Professor Marian Scott of the School of Mathematics and Statistics is one of the co-authors of a new briefing paper from the COP26 Universities Network.
Although the UK is at the forefront of developing and harnessing technology to turn Earth Observation (EO) data into actionable information, more education and training is needed to maximise its potential and help the world to meet challenging climate targets.
The University of Bristol-led briefing paper, titled ‘The role of space-based Earth observations in achieving climate security’, sets out the opportunities and areas for improvement with EO ahead of the 2021 United Nations Climate Change Conference, also known as COP26, which will be hosted for the first time by the UK in Glasgow in November.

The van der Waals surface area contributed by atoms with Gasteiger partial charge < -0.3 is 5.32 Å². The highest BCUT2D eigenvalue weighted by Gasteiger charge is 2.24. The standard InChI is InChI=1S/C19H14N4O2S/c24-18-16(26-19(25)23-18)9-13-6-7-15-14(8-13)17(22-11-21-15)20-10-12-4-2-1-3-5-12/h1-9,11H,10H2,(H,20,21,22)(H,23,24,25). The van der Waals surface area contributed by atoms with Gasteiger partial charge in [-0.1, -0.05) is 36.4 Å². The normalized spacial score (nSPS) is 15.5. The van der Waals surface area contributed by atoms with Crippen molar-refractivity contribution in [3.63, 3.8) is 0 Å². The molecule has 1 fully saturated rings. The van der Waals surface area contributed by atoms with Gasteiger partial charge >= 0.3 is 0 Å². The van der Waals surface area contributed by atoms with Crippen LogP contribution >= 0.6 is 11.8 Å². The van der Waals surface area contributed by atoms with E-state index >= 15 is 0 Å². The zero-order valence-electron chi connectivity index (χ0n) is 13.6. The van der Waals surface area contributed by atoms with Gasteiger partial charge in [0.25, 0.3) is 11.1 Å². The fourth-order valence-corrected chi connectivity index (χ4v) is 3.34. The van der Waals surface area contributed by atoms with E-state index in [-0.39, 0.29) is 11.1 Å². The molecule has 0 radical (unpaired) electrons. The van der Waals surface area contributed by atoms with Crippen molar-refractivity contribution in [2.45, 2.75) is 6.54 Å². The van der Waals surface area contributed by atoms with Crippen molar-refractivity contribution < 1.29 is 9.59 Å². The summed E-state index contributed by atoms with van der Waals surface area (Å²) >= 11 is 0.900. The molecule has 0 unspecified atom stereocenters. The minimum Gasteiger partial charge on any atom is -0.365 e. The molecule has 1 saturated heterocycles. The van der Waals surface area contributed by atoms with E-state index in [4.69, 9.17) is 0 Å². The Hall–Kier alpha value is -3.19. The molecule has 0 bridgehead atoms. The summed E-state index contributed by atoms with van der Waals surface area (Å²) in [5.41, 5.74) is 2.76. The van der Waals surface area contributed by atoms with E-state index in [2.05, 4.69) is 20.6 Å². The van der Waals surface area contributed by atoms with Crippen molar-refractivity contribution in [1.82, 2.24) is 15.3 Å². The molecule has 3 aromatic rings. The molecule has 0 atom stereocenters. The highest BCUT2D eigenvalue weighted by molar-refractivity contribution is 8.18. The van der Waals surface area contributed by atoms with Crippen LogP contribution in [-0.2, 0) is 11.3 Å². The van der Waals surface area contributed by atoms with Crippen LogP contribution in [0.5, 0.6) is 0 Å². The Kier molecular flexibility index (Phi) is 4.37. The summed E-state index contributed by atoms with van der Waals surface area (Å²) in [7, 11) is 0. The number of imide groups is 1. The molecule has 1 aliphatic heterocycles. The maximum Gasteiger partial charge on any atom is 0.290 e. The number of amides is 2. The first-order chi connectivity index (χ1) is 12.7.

The briefing identifies EO satellites as a critical tool to monitor the causes and effects of climate change. The data they capture will help hold nations to account in meeting goals to lower greenhouse gas emissions and reduce global warming, as brokered in The Paris Agreement in 2015, which 190 countries have ratified and which the US recently rejoined. The technology is also important for informing emergency services to environmental disasters, ranging from floods to landslides, volcanic eruptions, and wildfires.
Professor Scott, of the School of Mathematics and Statistics, drew on her experience in studying changes in global water quality through earth observation to to inform the report.